A Mardi Gras snowstorm
Wednesday, February 26, 2014
Chef “Chief” Robideaux woke me early Sunday morning by ripping open the curtains in the bedroom to reveal the effects of a weather system that had, while we slept, transformed the backyard into a wintry wonderland.
“Rise and shine, missus,” Robideaux said with his trademark good cheer (and an accent eerily reminiscent of Billy Bob Thornton’s deranged character in the movie Slingblade). “Thanks to this tricky storm, we’re not gonna make it to New Orleans today, but I have a plan to bring the Big Easy to our mouths before the sun sets.”
Unbeknownst to me, the chef had slipped away to the market the day before to procure the list of edibles he’d need to make his famous Creole-style jambalaya. He assured me we had everything we needed for the Mardi Gras meal—including shrimp, chicken, Louisiana-style sausage, stock, jalapenos, diced tomatoes, spices and more—and that there was no need to leave the house if we didn’t want to.
Chef Robideaux had planned to make the stew in the early afternoon, but an unexpected power outage foiled his timetable and sent us both back to bed to stay warm under the covers, where we alternately read, napped and watched the neighbors make giant snowmen.
When the miracles of modern technology were returned to us a couple of hours later, the Chief sprang out of bed and headed to the kitchen. He returned a few minutes later to tell me preparations for the Southern-inspired feast had begun.
“I took the pot out of the cupboard!” he crowed before returning to the comfort of the goose feathers.
Eventually, after the house had sufficiently warmed back up and our hunger started to intensify, we both made our way to the kitchen. The chef took his place at the butcher block, while I snuggled with the cat on a nearby loveseat to watch his culinary creativity unfold.
Because jambalaya is a dish that can be cooked about a million different ways, I didn’t pay close attention to each and every move Chef Robideaux made. I did, however, take note of tips he bandied about, and admired the deft way he chopped onions and celery and prepared the shrimp.
“I will take your jacket now, Mr. Prawn,” Robideaux said while cleaning the crustaceans. “Ideally, I’d use fresh shrimp caught in the bayou, but for now a $6 bag of frozen shrimp from the Bellingham Grocery Outlet will have to do.”
More ingredients were added to the mix, and, before long, the house started to smell less like winter and more like a sultry evening in New Orleans. By the time dinner was ready, I’d nearly forgotten that we were in the middle of a snowstorm.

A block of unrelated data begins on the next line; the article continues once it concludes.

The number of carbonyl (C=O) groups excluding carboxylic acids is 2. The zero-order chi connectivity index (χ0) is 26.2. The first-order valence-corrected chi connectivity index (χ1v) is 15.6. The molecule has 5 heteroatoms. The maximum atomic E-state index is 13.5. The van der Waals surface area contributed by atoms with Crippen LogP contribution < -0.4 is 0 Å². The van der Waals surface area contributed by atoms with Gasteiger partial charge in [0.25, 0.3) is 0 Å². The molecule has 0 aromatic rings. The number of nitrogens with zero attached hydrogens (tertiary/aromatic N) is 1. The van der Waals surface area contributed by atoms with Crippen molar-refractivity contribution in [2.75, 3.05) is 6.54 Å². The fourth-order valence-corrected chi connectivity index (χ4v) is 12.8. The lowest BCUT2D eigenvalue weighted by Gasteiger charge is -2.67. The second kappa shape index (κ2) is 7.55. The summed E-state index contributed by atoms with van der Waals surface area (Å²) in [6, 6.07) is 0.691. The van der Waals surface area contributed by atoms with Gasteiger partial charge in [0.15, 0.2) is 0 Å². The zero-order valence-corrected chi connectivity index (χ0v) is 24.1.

“This is a dish that’s just gonna get better as the days go on,” Robideaux said as he finally handed me a hearty serving of the jambalaya.
My eyes widened with pleasure as I took the first bite and realized that although there were a lot of ingredients contained in the classic dish, I could taste each of them on their own—and they were all so good. I took another bite just to be sure, and, before long, my plate was empty.
“Well, it sure looks like you enjoyed your snow day repast,” Chef Robideaux said as he cleared my plate and readied the leftovers for the fridge. “Just wait and see what I come up with on Fat Tuesday.”
Shrimp and Sausage Jambalaya
2 tablespoons olive oil
3/4 pound shelled medium shrimp
1 pound ham (preferably smoked), cubed
1 pound kielbasa, andouille or chorizo sausage, sliced
2 large celery stalks, diced
1 green or red bell pepper, diced
1 large onion, diced
1 1/2 cups long-grain rice
1 16-ounce can diced tomatoes
4 cups chicken broth
1 teaspoon kosher salt
1/4 teaspoon cayenne pepper
1/2 cup chopped fresh parsley
Heat the oil in a large, heavy stockpot over high heat and add the shrimp. Cook, stirring constantly, until the shrimp curl and just begin to brown, about three minutes. Remove the shrimp with a slotted spoon and set aside.
Add the ham and sausage to the stockpot and cook, stirring frequently, until both are well browned, about 15 minutes. Reduce heat to medium and add the garlic, celery, bell pepper and onion.
Cook, stirring frequently, until tender, about 10 minutes. Stir in the rice, tomatoes, broth, salt, cayenne pepper and half the parsley.
Cover, reduce heat to low and simmer 20 minutes or until the liquid is almost absorbed. Stir in the shrimp and the remaining parsley. Cover and cook until all the liquid is absorbed, 3 to 5 minutes more. Serves 8-10.
Where's the Beef?
A stroganoff surprise
During a recent cold spell, my boyfriend expressed the desire to consume grilled steak.
“I don’t care if it’s 25 degrees outside, I’m going to fire up that damned barbecue and make us a dinner fit for royalty,” he declared, slapping an enormous package of tenderloin onto the kitchen…
Making a sweet connection
This is the time of year when we eat even more chocolate than usual. The winter season sets the tone for hot cocoa consumption, and Americans consume 58 million pounds of its bittersweet darkness on and around Valentine’s Day—about 5 percent of U.S. annual chocolate consumption.
Shirlee Bird Cafe
A friendly face in Fairhaven
If you drew a line from the time Shirlee Jones first moved to Bellingham to attend Western Washington University in 2000 to when she opened the small-but-mighty Shirlee Bird Cafe in Fairhaven’s Sycamore Square Building in August of 2015, it would veer off wildly before coming full circle.…